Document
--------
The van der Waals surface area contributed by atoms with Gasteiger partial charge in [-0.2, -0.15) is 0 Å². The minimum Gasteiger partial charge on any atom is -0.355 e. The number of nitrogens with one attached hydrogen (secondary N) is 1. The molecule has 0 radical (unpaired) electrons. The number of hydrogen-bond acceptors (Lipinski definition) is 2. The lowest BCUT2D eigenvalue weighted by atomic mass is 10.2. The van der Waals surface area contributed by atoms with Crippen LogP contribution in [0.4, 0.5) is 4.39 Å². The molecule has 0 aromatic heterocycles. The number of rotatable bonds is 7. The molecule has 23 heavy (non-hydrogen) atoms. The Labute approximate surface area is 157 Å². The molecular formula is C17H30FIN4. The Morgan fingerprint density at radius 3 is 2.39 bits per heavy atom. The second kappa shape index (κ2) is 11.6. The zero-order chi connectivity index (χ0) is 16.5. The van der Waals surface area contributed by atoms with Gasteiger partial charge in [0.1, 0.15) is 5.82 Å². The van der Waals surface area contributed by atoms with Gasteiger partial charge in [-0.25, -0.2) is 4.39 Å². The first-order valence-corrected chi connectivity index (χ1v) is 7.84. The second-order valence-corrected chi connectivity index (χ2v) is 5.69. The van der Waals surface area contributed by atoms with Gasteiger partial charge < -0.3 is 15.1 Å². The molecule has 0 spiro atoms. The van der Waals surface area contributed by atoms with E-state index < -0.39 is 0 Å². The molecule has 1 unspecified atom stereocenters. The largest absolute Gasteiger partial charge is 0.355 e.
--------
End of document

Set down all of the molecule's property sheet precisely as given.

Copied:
The van der Waals surface area contributed by atoms with Gasteiger partial charge in [-0.2, -0.15) is 0 Å². The minimum Gasteiger partial charge on any atom is -0.355 e. The number of nitrogens with one attached hydrogen (secondary N) is 1. The molecule has 0 radical (unpaired) electrons. The number of hydrogen-bond acceptors (Lipinski definition) is 2. The lowest BCUT2D eigenvalue weighted by atomic mass is 10.2. The van der Waals surface area contributed by atoms with Crippen LogP contribution in [0.4, 0.5) is 4.39 Å². The molecule has 0 aromatic heterocycles. The number of rotatable bonds is 7. The molecule has 23 heavy (non-hydrogen) atoms. The Labute approximate surface area is 157 Å². The molecular formula is C17H30FIN4. The Morgan fingerprint density at radius 3 is 2.39 bits per heavy atom. The second kappa shape index (κ2) is 11.6. The zero-order chi connectivity index (χ0) is 16.5. The van der Waals surface area contributed by atoms with Gasteiger partial charge in [0.1, 0.15) is 5.82 Å². The van der Waals surface area contributed by atoms with Gasteiger partial charge in [-0.25, -0.2) is 4.39 Å². The first-order valence-corrected chi connectivity index (χ1v) is 7.84. The second-order valence-corrected chi connectivity index (χ2v) is 5.69. The van der Waals surface area contributed by atoms with Gasteiger partial charge < -0.3 is 15.1 Å². The molecule has 0 spiro atoms. The van der Waals surface area contributed by atoms with E-state index < -0.39 is 0 Å². The molecule has 1 unspecified atom stereocenters. The largest absolute Gasteiger partial charge is 0.355 e.